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Danica Savonick. “How to Begin is also Where: June Jordan’s Placemaking Pedagogy”


From: Thursday, September 13, 2018, 10:00am

To: Thursday, September 13, 2018, 11:30am

This talk explores the reciprocal relations between teaching and writing in June Jordan’s work as an activist, educator, and author. In 1968, at the height of the Women’s Movement, the Civil Rights Movement, Black Power, and protests against the Vietnam War, Jordan was teaching weekend writing workshops and college courses using methods influenced by these movements. By considering Jordan’s syllabi, lesson plans, and assignments alongside journalistic experiments like “Skyrise for Harlem” and her young adult novel His Own Where, this talk highlights the multiple modalities through which Jordan enacted a placemaking pedagogy, grounded in the art of structural critique and using language in the service of social change. Jordan’s work encourages us to ask, how can classrooms address the uneven distribution of resources along embodied axes of race, class, gender, and sexuality? What kinds of worlds might we build if we aim to be useful, both to the students in our classroom and those beyond its walls? How can we deliberately structure social spaces so that love and human flourishing are the easiest, most instinctive reactions to our built environment? Through analysis of Jordan’s multifaceted work, this talk offers a blueprint for navigating and contesting the privatization of knowledge and power that has come to dominate educational practice.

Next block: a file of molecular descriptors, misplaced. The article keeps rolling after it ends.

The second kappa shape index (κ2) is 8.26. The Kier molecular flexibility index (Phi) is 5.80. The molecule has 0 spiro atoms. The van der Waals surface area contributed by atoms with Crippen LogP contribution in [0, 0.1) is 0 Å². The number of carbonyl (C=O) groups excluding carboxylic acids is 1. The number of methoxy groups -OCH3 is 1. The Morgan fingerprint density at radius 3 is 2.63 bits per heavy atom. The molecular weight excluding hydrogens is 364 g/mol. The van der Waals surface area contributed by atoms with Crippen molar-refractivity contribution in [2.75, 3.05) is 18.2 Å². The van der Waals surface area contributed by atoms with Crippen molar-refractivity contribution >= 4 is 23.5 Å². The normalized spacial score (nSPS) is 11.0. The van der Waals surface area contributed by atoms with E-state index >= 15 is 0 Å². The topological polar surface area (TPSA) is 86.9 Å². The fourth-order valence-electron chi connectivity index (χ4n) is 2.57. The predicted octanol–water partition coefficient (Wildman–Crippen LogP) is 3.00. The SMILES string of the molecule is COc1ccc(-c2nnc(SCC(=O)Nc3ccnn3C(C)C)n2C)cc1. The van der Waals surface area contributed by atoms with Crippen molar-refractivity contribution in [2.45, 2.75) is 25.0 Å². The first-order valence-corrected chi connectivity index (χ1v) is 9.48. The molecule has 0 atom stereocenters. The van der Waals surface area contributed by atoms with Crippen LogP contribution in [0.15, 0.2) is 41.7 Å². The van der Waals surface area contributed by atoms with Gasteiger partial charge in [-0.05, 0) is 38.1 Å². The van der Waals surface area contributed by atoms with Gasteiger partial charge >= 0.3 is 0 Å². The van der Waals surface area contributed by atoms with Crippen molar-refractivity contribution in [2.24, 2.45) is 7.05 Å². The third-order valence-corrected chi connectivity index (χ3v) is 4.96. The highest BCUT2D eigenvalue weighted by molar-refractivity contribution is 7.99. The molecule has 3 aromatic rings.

Biography: Danica Savonick is an Assistant Professor of Multiethnic Literature in the English Department at SUNY Cortland. She holds a Ph.D. in English and a Certificate in American Studies from the CUNY Graduate Center, as well as a B.A. in English and Comparative Literature from Rutgers University. Her research analyzes the intersections among twentieth-century U.S. literature and culture; feminist aesthetics; critical race, gender, and sexuality studies; and student-centered pedagogy. Savonick regularly blogs about pedagogy and social justice, and her research has been published in American Literature, Modern Fiction Studies, Digital Humanities Quarterly, and Hybrid Pedagogy.


The “What is Decoloniality?” speaker series offers a space to reflect on the formation of, and contemporary relevance and multiple modes of opposition to doctrines of discovery, conquest, and modern colonization as well as of their entanglements with indigenous genocide, racialized slavery, and the coloniality of gender, power, knowledge and being. Rather than being strictly an academic disciplinary approach, decolonial thinking emerges at the intersection of various knowledges and practices that give expression to questions about dehumanization, rehumanization, and decolonization, and to perspectives on and projects toward epistemic, material, and symbolic transformation. As such, this speaker series aims to enrich conversations that shed light on the understanding of coloniality and the unfinished project of decolonization  that is taking place within academia, but even more so outside of academia, and, across universities and other spheres and communities of knowledge production. At stake is the possibility of redefining excellence and relevance through a serious consideration of decolonial forms of critical theorizing, research, literature, social and world-system analysis, pedagogy, artistic work, and other modalities of engagement with communities in struggle. 

Sponsored by the Rutgers Advanced Institute of Critical Caribbean Studies and the Center for Cultural Analysis

What is decoloniality Fall 2018 final copy 04721


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Events sponsored by the Center for Cultural Analysis are free and open to the public, unless specifically noted